KU swim coach plans to bring first collegiate open-water championships to Lone Star Lake

Clark Campbell, pictured at far right in this Journal-World file photo from June 2014, is coach of the Kansas University swim team. He hopes to bring the first collegiate open-water championships to Lone Star Lake. His wife Cassie, second from right, is a former college swimmer, and their three children — from left, Canaan, Cierra and Claire — have had success with Ad Astra Area Aquatics and Free State High’s swimming teams.

Kansas University swim coach Clark Campbell is proof the example of sports innovation Dr. James Naismith set continues among Jayhawk coaches.

Campbell is planning to bring the first collegiate open-water championships to Lone Star Lake. As a step toward that goal, Campbell has sent a letter to Douglas County public works director Keith Browning, requesting use of the lake Sept. 15 through 17. Commissioners are to consider the request Wednesday.

Campbell said with open-water swimming now an Olympic event, there has been interest among university swim coaches to introduce the sport at the college level. As a board member of the College Swimming Coaches Association of America, he approached the organization about KU hosting the first collegiate men’s and women’s open-water, 5-kilometer championships at Lone Star Lake.

“It’s the first ever,” he said. “We’re trying to bring open-water swimming to Lawrence. It’s serendipitous we can set up a 5K so perfectly on Lone Star. It’s a perfect place for an open-water race.”

With the 5K race starting and ending at Lone Star’s swimming beach, it’s a good spot for spectators, too, Campbell said.

“There’s a lot of spectator access,” he said. “They should be able to watch a good two-thirds of the race.”

Spectators witnessing the start of the races, which are scheduled for a Saturday the KU football team is on the road, are in for a treat as they watch all the competitors in a race start at the same time, Campbell said.

“A mass start is something unlike anything you’ve ever seen in sports,” he said. “It’s kind of like professional wrestling meets swimming. There is some strategy that goes into getting a good start.”

Lawrence’s Midwestern location is also a plus for the event, because it makes travel affordable for schools from the East and West coasts, Campbell said.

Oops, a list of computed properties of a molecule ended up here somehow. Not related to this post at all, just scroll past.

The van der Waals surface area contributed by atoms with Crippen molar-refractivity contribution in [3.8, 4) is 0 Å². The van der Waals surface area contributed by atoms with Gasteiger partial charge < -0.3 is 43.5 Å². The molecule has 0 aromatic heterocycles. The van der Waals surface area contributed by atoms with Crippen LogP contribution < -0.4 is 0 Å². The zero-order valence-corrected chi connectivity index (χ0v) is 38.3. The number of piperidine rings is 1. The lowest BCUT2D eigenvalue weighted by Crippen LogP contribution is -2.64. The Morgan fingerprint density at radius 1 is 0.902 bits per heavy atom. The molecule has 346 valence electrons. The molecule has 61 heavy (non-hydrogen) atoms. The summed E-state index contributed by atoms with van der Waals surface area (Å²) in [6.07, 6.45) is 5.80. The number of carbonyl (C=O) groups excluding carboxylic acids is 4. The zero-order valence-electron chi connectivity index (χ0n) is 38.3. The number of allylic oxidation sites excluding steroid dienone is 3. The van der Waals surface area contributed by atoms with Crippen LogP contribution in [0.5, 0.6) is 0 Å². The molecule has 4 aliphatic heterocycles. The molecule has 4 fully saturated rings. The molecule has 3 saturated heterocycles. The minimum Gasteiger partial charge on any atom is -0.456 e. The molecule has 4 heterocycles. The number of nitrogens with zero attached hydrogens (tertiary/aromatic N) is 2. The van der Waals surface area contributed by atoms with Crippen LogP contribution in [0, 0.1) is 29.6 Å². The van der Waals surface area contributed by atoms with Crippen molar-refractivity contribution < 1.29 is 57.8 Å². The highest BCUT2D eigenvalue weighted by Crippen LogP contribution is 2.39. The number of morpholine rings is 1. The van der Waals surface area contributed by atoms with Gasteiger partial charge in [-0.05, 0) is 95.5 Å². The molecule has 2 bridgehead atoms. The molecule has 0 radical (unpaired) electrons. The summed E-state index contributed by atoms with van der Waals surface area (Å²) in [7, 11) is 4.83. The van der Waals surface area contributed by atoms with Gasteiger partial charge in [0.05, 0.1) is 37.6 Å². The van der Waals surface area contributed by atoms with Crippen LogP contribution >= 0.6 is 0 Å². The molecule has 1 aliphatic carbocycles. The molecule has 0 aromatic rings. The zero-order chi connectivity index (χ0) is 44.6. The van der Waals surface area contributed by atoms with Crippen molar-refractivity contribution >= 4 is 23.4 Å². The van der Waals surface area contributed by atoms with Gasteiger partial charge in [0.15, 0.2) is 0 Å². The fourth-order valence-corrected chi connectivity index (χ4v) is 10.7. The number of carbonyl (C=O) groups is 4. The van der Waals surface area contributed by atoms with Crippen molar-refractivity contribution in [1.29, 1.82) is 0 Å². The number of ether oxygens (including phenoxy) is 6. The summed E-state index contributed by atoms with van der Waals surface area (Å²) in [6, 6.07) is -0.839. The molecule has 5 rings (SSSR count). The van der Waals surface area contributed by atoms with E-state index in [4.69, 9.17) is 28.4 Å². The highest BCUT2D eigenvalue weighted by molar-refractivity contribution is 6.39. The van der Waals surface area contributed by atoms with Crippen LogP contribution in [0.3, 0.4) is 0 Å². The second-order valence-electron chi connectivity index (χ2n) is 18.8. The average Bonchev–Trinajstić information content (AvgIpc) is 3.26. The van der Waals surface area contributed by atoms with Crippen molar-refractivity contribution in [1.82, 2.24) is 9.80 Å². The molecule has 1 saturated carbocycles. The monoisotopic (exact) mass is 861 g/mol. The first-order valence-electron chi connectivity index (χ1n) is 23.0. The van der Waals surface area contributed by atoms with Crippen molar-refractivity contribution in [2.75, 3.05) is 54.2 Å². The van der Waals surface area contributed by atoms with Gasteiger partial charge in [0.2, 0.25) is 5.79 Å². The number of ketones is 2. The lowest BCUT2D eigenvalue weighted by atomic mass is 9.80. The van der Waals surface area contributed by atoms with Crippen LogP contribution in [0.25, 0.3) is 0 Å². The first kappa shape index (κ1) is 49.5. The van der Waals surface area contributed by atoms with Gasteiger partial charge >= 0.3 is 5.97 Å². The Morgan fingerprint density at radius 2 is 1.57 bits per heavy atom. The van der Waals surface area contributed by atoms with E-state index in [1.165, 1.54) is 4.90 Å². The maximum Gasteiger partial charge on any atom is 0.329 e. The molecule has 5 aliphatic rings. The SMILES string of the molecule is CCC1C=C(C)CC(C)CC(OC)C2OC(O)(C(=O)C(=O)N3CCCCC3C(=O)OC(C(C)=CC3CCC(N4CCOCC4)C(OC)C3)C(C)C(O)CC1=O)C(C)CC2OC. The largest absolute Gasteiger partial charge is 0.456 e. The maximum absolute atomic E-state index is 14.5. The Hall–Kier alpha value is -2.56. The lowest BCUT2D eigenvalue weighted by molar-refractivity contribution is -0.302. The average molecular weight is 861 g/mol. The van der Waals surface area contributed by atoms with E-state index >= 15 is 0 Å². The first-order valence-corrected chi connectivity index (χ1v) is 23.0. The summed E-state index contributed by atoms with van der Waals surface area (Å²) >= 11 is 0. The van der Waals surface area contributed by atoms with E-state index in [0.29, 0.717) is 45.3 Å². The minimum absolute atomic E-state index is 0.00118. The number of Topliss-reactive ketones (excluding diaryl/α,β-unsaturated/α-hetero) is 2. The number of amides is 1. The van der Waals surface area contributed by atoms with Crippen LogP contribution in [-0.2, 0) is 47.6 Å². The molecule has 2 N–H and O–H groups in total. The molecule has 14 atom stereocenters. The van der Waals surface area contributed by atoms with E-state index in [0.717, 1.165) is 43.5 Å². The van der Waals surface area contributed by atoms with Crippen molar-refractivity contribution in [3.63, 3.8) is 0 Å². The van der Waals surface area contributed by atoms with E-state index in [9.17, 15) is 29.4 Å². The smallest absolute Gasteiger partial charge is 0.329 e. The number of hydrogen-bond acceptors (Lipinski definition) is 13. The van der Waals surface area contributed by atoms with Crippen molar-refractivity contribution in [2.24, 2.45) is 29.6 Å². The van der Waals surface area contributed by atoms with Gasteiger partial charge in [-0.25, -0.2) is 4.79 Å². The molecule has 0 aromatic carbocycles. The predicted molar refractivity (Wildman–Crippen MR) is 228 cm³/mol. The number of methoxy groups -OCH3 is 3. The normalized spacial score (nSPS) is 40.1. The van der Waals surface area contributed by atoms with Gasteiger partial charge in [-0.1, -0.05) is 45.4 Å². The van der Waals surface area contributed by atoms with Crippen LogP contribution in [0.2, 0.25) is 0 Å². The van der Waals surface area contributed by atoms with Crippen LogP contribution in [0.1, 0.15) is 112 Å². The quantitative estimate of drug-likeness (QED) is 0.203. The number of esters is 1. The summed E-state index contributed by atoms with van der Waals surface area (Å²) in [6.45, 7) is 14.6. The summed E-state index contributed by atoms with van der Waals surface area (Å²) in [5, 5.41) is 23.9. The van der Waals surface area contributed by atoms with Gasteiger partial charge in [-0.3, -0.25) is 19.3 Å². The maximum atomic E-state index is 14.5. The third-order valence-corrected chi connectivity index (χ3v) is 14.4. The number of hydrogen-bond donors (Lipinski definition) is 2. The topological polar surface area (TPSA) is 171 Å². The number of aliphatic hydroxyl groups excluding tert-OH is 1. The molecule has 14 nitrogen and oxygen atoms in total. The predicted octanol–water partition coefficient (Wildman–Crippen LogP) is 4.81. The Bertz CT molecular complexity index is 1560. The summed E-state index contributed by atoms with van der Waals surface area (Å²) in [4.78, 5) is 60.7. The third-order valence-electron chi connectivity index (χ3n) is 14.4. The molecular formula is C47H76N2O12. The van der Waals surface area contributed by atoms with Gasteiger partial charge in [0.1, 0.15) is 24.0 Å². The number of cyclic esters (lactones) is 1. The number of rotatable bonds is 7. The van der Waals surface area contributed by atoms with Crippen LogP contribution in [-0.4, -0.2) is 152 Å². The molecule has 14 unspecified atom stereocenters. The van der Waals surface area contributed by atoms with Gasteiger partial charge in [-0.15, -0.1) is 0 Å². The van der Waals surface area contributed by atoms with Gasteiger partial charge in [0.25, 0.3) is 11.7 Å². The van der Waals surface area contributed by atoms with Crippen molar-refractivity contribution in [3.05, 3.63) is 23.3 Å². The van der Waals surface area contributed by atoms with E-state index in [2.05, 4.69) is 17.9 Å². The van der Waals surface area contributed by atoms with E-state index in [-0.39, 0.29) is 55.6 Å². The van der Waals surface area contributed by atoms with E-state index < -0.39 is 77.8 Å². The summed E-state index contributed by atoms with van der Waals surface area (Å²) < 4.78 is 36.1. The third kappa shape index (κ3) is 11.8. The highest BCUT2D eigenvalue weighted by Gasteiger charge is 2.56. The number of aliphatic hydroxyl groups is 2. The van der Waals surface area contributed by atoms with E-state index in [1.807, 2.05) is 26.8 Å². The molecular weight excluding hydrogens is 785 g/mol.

The College Swimming Coaches Association of America, rather than the NCAA, will sanction the event. It’s possible that could change if the event proves popular and open-water swimming continues to grow, Campbell said.

Whatever the future holds for the sport, the KU coach is thankful his athletes will have another opportunity to compete.

“It’s a good way for our pool athletes to experience something new and challenge themselves,” he said. “It gives them the chance to see if it’s something they want to pursue. It’s something you don’t know you’re good at unless you do it.”

Libby Walker, a freshman distance swimmer on the KU team, competed in open-water events from ages 11 through 14 and plans to compete in April at USA Swimming’s open-water national championships in Florida. She enjoys the longer distances and the absence of split turns, which are not her best skill, the Columbia, Mo., native said.

It is a form of competitive swimming more geared to mature competitors, and Walker plans to continue with the sport after her KU career.

“It’s a combination of endurance and knowing how to maneuver in something other than a pool,” she said. “You have to have strength because people kick and scratch at the starts. It gets a little violent.”

The KU swimmers won’t be new to Lone Star, Walker said. They train every Wednesday at the lake from the start of school in August through early October.

In his letter to Browning, Campbell estimated there would 150 to 200 athletes at the event and 30 to 50 coaches and support personnel. Those numbers were a “shot in the dark,” and he would have a better idea of how many schools would participate after attending a College Swimming Coaches Association of America meeting in May, he said.

His letter to the county commission requests use of Lone Star Lake for Sept. 15, 16 and 17. The request asks that the lake be closed from 8 a.m. to 4 p.m. Sept. 16 to prepare for the event, and from 6 a.m. to noon Sept. 17 for the actual competition.